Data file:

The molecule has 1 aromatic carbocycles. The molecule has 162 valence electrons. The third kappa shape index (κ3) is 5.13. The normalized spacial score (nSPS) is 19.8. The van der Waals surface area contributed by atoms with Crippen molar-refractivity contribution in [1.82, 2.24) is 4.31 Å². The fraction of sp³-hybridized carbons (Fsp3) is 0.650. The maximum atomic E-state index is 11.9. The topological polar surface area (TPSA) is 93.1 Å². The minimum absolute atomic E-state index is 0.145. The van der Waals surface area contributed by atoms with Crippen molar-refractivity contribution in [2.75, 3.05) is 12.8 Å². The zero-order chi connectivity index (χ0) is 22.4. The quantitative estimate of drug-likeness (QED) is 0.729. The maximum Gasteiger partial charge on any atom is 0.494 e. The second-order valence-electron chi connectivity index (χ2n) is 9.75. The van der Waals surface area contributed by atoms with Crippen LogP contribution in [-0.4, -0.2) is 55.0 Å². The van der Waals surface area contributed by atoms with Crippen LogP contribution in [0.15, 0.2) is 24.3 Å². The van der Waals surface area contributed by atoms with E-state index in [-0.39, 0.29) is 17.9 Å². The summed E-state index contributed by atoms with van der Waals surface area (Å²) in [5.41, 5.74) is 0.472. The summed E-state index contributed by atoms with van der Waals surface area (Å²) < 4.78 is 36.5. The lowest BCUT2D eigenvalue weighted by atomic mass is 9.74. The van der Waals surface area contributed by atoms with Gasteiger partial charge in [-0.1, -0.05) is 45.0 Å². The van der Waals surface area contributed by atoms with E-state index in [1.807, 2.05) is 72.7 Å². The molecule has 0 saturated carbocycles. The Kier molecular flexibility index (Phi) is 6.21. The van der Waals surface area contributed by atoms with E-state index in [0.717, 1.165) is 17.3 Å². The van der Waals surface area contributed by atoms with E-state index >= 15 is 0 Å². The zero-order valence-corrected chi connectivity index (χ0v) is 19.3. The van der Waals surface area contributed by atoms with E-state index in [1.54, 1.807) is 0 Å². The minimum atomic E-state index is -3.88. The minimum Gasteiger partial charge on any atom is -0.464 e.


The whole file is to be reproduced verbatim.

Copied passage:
The molecule has 1 aromatic carbocycles. The molecule has 162 valence electrons. The third kappa shape index (κ3) is 5.13. The normalized spacial score (nSPS) is 19.8. The van der Waals surface area contributed by atoms with Crippen molar-refractivity contribution in [1.82, 2.24) is 4.31 Å². The fraction of sp³-hybridized carbons (Fsp3) is 0.650. The maximum atomic E-state index is 11.9. The topological polar surface area (TPSA) is 93.1 Å². The minimum absolute atomic E-state index is 0.145. The van der Waals surface area contributed by atoms with Crippen molar-refractivity contribution in [2.75, 3.05) is 12.8 Å². The zero-order chi connectivity index (χ0) is 22.4. The quantitative estimate of drug-likeness (QED) is 0.729. The maximum Gasteiger partial charge on any atom is 0.494 e. The second-order valence-electron chi connectivity index (χ2n) is 9.75. The van der Waals surface area contributed by atoms with Crippen LogP contribution in [-0.4, -0.2) is 55.0 Å². The van der Waals surface area contributed by atoms with Crippen LogP contribution in [0.15, 0.2) is 24.3 Å². The van der Waals surface area contributed by atoms with E-state index in [-0.39, 0.29) is 17.9 Å². The summed E-state index contributed by atoms with van der Waals surface area (Å²) in [5.41, 5.74) is 0.472. The summed E-state index contributed by atoms with van der Waals surface area (Å²) < 4.78 is 36.5. The lowest BCUT2D eigenvalue weighted by atomic mass is 9.74. The van der Waals surface area contributed by atoms with Gasteiger partial charge in [-0.1, -0.05) is 45.0 Å². The van der Waals surface area contributed by atoms with E-state index in [1.807, 2.05) is 72.7 Å². The molecule has 0 saturated carbocycles. The Kier molecular flexibility index (Phi) is 6.21. The van der Waals surface area contributed by atoms with E-state index in [0.717, 1.165) is 17.3 Å². The van der Waals surface area contributed by atoms with E-state index >= 15 is 0 Å². The zero-order valence-corrected chi connectivity index (χ0v) is 19.3. The van der Waals surface area contributed by atoms with E-state index in [1.54, 1.807) is 0 Å². The minimum atomic E-state index is -3.88. The minimum Gasteiger partial charge on any atom is -0.464 e.